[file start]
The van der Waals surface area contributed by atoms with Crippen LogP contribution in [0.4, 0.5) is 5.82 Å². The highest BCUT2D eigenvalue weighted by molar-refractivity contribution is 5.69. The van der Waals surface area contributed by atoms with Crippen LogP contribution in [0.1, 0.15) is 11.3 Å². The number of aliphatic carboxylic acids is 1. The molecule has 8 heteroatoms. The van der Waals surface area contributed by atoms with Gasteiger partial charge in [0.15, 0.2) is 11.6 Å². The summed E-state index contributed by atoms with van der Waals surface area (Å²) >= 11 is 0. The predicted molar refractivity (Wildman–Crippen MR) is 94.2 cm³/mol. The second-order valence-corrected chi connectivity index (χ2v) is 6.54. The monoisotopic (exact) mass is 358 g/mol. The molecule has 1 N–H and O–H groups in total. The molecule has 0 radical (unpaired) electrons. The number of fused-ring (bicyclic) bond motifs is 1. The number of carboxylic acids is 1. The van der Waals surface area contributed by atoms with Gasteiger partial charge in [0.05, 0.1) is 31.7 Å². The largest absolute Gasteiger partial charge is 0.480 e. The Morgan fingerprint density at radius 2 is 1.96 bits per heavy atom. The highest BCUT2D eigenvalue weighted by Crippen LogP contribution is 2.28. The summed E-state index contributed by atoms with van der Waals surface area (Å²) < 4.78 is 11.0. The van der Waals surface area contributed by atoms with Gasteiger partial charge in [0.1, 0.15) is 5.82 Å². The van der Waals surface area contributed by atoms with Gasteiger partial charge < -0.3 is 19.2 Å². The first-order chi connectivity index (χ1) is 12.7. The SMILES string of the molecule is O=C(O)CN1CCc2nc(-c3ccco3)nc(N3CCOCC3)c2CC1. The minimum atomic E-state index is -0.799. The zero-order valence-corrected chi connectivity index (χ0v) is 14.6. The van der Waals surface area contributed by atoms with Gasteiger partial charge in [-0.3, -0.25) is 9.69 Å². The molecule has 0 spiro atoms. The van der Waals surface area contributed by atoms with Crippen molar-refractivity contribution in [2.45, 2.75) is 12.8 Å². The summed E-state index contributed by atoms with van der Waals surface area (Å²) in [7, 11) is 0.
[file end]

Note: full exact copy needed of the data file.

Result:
The van der Waals surface area contributed by atoms with Crippen LogP contribution in [0.4, 0.5) is 5.82 Å². The highest BCUT2D eigenvalue weighted by molar-refractivity contribution is 5.69. The van der Waals surface area contributed by atoms with Crippen LogP contribution in [0.1, 0.15) is 11.3 Å². The number of aliphatic carboxylic acids is 1. The molecule has 8 heteroatoms. The van der Waals surface area contributed by atoms with Gasteiger partial charge in [0.15, 0.2) is 11.6 Å². The summed E-state index contributed by atoms with van der Waals surface area (Å²) >= 11 is 0. The predicted molar refractivity (Wildman–Crippen MR) is 94.2 cm³/mol. The second-order valence-corrected chi connectivity index (χ2v) is 6.54. The monoisotopic (exact) mass is 358 g/mol. The molecule has 1 N–H and O–H groups in total. The molecule has 0 radical (unpaired) electrons. The number of fused-ring (bicyclic) bond motifs is 1. The number of carboxylic acids is 1. The van der Waals surface area contributed by atoms with Gasteiger partial charge in [0.05, 0.1) is 31.7 Å². The largest absolute Gasteiger partial charge is 0.480 e. The Morgan fingerprint density at radius 2 is 1.96 bits per heavy atom. The highest BCUT2D eigenvalue weighted by Crippen LogP contribution is 2.28. The summed E-state index contributed by atoms with van der Waals surface area (Å²) < 4.78 is 11.0. The van der Waals surface area contributed by atoms with Gasteiger partial charge in [0.1, 0.15) is 5.82 Å². The van der Waals surface area contributed by atoms with Gasteiger partial charge < -0.3 is 19.2 Å². The first-order chi connectivity index (χ1) is 12.7. The SMILES string of the molecule is O=C(O)CN1CCc2nc(-c3ccco3)nc(N3CCOCC3)c2CC1. The minimum atomic E-state index is -0.799. The zero-order valence-corrected chi connectivity index (χ0v) is 14.6. The van der Waals surface area contributed by atoms with Gasteiger partial charge in [-0.3, -0.25) is 9.69 Å². The molecule has 0 spiro atoms. The van der Waals surface area contributed by atoms with Crippen molar-refractivity contribution in [2.45, 2.75) is 12.8 Å². The summed E-state index contributed by atoms with van der Waals surface area (Å²) in [7, 11) is 0.